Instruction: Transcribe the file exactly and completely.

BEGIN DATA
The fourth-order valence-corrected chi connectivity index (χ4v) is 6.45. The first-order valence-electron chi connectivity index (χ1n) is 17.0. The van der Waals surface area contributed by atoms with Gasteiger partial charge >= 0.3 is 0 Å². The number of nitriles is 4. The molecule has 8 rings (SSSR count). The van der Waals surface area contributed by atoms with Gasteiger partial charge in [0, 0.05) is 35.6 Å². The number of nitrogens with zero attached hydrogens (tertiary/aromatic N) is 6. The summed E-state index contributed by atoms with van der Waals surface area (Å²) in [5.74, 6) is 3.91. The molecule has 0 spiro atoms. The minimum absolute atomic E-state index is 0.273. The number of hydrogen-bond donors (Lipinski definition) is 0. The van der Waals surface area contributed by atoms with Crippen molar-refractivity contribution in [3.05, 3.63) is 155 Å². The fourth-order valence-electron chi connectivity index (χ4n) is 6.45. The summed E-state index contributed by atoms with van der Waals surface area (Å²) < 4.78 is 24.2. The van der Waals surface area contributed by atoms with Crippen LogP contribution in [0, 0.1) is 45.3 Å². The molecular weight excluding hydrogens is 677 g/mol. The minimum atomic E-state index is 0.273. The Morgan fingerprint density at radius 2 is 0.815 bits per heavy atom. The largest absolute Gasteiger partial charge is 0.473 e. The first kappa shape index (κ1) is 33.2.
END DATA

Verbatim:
The fourth-order valence-corrected chi connectivity index (χ4v) is 6.45. The first-order valence-electron chi connectivity index (χ1n) is 17.0. The van der Waals surface area contributed by atoms with Gasteiger partial charge >= 0.3 is 0 Å². The number of nitriles is 4. The molecule has 8 rings (SSSR count). The van der Waals surface area contributed by atoms with Gasteiger partial charge in [0, 0.05) is 35.6 Å². The number of nitrogens with zero attached hydrogens (tertiary/aromatic N) is 6. The summed E-state index contributed by atoms with van der Waals surface area (Å²) in [5.74, 6) is 3.91. The molecule has 0 spiro atoms. The minimum absolute atomic E-state index is 0.273. The number of hydrogen-bond donors (Lipinski definition) is 0. The van der Waals surface area contributed by atoms with Crippen molar-refractivity contribution in [3.05, 3.63) is 155 Å². The fourth-order valence-electron chi connectivity index (χ4n) is 6.45. The summed E-state index contributed by atoms with van der Waals surface area (Å²) < 4.78 is 24.2. The van der Waals surface area contributed by atoms with Crippen LogP contribution in [0, 0.1) is 45.3 Å². The molecular weight excluding hydrogens is 677 g/mol. The minimum atomic E-state index is 0.273. The Morgan fingerprint density at radius 2 is 0.815 bits per heavy atom. The largest absolute Gasteiger partial charge is 0.473 e. The first kappa shape index (κ1) is 33.2.